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In short, 'twas his fate, unemploy'd, or in
place, sir, To eat mutton cold, and cut blocks with a razor. Here lies honest William whose heart was
a mint, While the owner ne'er knew half the good that
was in't; The pupil of impulse, it forc'd him along, His conduct still right, with his argument wrong ; Still aiming at honour, yet fearing to roam, The coachman was tipsy, the chariot drove
home. Would you ask for his merits? alas ! he had
none; What was good was spontaneous, his faults were
his own. Here lies honest Richard, whose fate I must
sigh at; Alas, that such frolic should now be so quiet! What spirits were his! what wit and what whim! Now breaking a jest, and now breaking a limb t; Now wrangling and grumbling to keep up the
ball; Now teazing and vexing, yet laughing at all.
* Vide page 59.
+ Mr. Richard Burke ; vide page 59. tleman having slightly fractured one of his arms and legs, at different times, the doctor had rallied him on those accidents, as a kind of retributive justice for breaking his jests upon other people.
In short, so provoking a devil was Dick,
But, missing his mirth and agreeable vein,
Here Cumberland * lies, having acted his parts,
Here Douglas f retires from his toils to relax, The scourge of impostors, the terror of quacks; Come, all ye quack bards, and ye quacking
divines, Come, and dance on the spot where your tyrant
Vide page 60.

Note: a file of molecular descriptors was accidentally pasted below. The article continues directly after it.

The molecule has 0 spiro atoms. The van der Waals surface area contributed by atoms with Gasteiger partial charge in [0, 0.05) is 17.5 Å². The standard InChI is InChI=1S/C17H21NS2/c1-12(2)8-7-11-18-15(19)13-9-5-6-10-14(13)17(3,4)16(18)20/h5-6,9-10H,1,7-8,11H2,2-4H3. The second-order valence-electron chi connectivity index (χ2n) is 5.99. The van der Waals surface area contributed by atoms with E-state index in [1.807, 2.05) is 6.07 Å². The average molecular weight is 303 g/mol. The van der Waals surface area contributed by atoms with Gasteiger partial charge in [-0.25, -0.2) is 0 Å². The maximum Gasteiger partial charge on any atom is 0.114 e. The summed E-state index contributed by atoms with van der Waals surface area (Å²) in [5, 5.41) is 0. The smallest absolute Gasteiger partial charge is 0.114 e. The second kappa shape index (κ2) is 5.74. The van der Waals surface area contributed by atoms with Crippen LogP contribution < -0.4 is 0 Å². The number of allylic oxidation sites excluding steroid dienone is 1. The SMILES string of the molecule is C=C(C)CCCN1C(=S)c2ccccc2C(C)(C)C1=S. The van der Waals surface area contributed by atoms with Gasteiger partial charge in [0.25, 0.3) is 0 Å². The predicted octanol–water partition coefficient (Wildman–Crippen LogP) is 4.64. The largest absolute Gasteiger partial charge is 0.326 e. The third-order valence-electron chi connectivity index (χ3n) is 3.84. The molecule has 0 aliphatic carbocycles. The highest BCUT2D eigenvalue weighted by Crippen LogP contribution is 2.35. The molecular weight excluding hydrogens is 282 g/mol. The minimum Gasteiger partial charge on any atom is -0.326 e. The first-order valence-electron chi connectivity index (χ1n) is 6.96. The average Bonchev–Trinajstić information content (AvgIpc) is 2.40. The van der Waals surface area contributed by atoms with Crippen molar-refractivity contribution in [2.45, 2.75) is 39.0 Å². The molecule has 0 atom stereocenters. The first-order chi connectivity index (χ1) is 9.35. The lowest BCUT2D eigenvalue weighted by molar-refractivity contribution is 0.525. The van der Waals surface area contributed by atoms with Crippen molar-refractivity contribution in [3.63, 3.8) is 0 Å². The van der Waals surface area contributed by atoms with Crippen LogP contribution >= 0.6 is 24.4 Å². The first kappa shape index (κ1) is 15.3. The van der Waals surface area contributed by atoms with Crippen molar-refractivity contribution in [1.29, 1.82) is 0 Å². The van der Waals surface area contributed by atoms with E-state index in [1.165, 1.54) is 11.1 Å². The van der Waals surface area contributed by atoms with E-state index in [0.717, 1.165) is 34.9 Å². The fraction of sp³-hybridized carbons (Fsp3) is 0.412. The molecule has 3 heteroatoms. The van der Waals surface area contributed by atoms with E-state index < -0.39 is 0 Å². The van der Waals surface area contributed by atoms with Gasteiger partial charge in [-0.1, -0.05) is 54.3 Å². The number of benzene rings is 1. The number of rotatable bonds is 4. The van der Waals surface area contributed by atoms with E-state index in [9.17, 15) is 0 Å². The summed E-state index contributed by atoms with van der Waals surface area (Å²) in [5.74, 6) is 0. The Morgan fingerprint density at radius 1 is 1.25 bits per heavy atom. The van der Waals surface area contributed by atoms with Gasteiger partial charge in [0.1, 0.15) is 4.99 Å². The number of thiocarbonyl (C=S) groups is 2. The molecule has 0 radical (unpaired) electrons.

When satire and censure encircled his throne,
* The Rev. Dr. Dodd.
| Dr. Kenrick, who read Lectures at the Devil Tavern, under the title of The School of Shakspeare.'
| James Macpherson, Esq., who lately, from the mere force of his style, wrote down the first poet of all antiquity.
$ Vide page 61.
Like an ill-judged beauty, his colours he spread, And beplaster'd with rouge his own natural
red. On the stage he was natural, simple, affecting ; 'Twas only that, when he was off, he was acting. With no reason on earth to go out of his way, He turn'd and he varied full ten times a day; Though secure of our hearts, yet confoundedly
sick If they were not his own by finessing and trick : He cast off his friends as a huntsman his pack; For he knew, when he pleas’d, he could whistle
them back. Of praise a mere glutton, he swallowed what
came, And the puff of a dunce he mistook it for fame; 'Till, his relish grown callous, almost to disease, Who pepper'd the highest was surest to please. But let us be candid, and speak out our mind; If dunces applauded, he paid them in kind. Ye Kenricks *, ye Kellyst, and Woodfalls I so
grave, What a commerce was yours, while you got and
* Vide page 64.
† Mr.Hugh Kelly, author of False Delicacy, Word to the Wise, Clementina, School for Wives, &c. &c.
I Mr. W. Woodfall, printer of the Morning Chronicle.
How did Grub-street re-echo the shouts that
While he was be-Roscius'd, and you were be
prais'd! But peace to his spirit, wherever it flies, To act as an angel and mix with the skies : Those poets who owe their best fame to his
skill, Shall still be his flatterers, go where he will ; Old Shakspeare receive him with praise and
with love, And Beaumonts and Bens be his Kellys * above. Here Hickey f reclines, a most blunt, plea
sant creature, And slander itself must allow him good-nature; He cherish'd his friend, and he relish'd a bumper, Yet one fault he had, and that one was a
thumper. Perhaps you may ask if the man was a miser : I answer, No, no, for he always was wiser. Too courteous, perhaps, or obligingly flat ? His very worst foe can't accuse him of that. Perhaps he confided in men as they go, And so was too foolishly honest ?
Ah, no! Then what was his failing? come tell it, and
He was, could he help it ? a special attorney.
* Vide page 65.
+ Vide page 60.